Bere (pronounced ‘bear’) is a form of six-row barley which has been grown in Orkney for thousands of years. Beremeal bannocks are a staple food of the Orcadians, so I am told, and it is also used in the brewing of ale. Bere is quite possibly Britain’s oldest cereal grain still in commercial cultivation and was likely brought here by Viking settlers way back when. It has adapted to growing in soils with low pH and in areas with long daylight hours, such as Orkney and Shetland, when it doesn’t really get dark during the summer months. It grows rapidly and being sown in the spring and harvested in the summer it has been called “the 90 day barley”.
I’ve only been to Orkney twice. Once on my way up to Shetland for the very first time when I quite literally hitched a ride on the St. Rognvald ferry to get here back in 1999. I didn’t know how I was supposed to get to Shetland and I hadn’t booked any tickets in advance. I just showed up on the pier looking for a ship to take me there. The St. Rognvald was a cargo ferry but they let me on anyway and I stayed in my room for the whole 14 hour journey thinking I was going to die if I sat up for any longer than 30 seconds. It was my first experience with the sea.
The ferry stopped off in Kirkwall on the way to Shetland and I had the opportunity to spend a few hours wandering the streets on a Sunday morning. I thought it was a beautiful place with its narrow stone lanes. I mind back in Canada listening to Lorenna McKennitt’s beautiful song Standing Stones, imagining being in Orkney, and I was absolutely delighted to find myself there, albeit alone on a misty Sunday morning.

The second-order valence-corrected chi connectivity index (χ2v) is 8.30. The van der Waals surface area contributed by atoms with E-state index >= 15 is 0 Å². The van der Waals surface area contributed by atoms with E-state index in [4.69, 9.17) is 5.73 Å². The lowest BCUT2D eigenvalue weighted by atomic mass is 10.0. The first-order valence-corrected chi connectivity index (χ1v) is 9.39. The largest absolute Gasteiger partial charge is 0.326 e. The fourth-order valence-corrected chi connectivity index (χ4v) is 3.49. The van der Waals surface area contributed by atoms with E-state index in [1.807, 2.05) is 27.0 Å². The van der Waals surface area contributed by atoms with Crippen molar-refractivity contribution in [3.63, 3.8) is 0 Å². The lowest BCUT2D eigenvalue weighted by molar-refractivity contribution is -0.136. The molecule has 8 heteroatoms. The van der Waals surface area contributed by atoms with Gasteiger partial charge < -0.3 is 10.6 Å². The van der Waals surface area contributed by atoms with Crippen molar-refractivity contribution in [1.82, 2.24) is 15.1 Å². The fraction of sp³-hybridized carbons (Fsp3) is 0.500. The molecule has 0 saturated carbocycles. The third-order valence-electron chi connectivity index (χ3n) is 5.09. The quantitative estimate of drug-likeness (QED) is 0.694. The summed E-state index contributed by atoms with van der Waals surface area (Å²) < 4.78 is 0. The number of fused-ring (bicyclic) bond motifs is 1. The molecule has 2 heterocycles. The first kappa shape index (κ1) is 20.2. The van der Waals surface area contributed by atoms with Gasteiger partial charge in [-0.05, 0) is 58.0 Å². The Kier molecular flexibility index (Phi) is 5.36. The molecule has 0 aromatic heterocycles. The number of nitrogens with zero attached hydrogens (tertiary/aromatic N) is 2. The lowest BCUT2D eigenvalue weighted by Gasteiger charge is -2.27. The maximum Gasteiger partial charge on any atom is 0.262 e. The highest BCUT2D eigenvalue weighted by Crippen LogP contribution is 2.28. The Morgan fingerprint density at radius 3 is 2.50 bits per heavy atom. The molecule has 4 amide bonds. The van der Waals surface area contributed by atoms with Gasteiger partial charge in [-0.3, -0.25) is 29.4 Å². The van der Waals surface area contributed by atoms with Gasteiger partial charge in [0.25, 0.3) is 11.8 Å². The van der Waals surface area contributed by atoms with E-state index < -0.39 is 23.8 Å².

The second time was en route to Ackergill Tower in Wick (see A Story of Porridge, A Scottish Castle & a Ghost for that adventure). I mean to return to Orkney one of these days, for a proper holiday, after all it’s only a 4 hour ferry ride away!
Bannocks made using beremeal have a very wholesome and unique taste. Apart from a few small growers on Shetland and the Western Isles, Barony Mills in Birsay, Orkney are the main producers of beremeal, which is where I obtained this recipe for beremeal bannocks from. Note to self: locate the place in Shetland which grows bere and go for a look-see this summer!
- 2 cups Orkney beremeal
- 1 cup plain flour
- 1 tsp baking soda
- 1 tsp cream of tartar
- pinch salt
- 3/4 – 1 cup buttermilk
Prep time: Cook time: Total time: Yield: 4 large bannocks
I have included this recipe in Javelin Warrior’s Made with Love, Mondays from-scratch recipe round-up.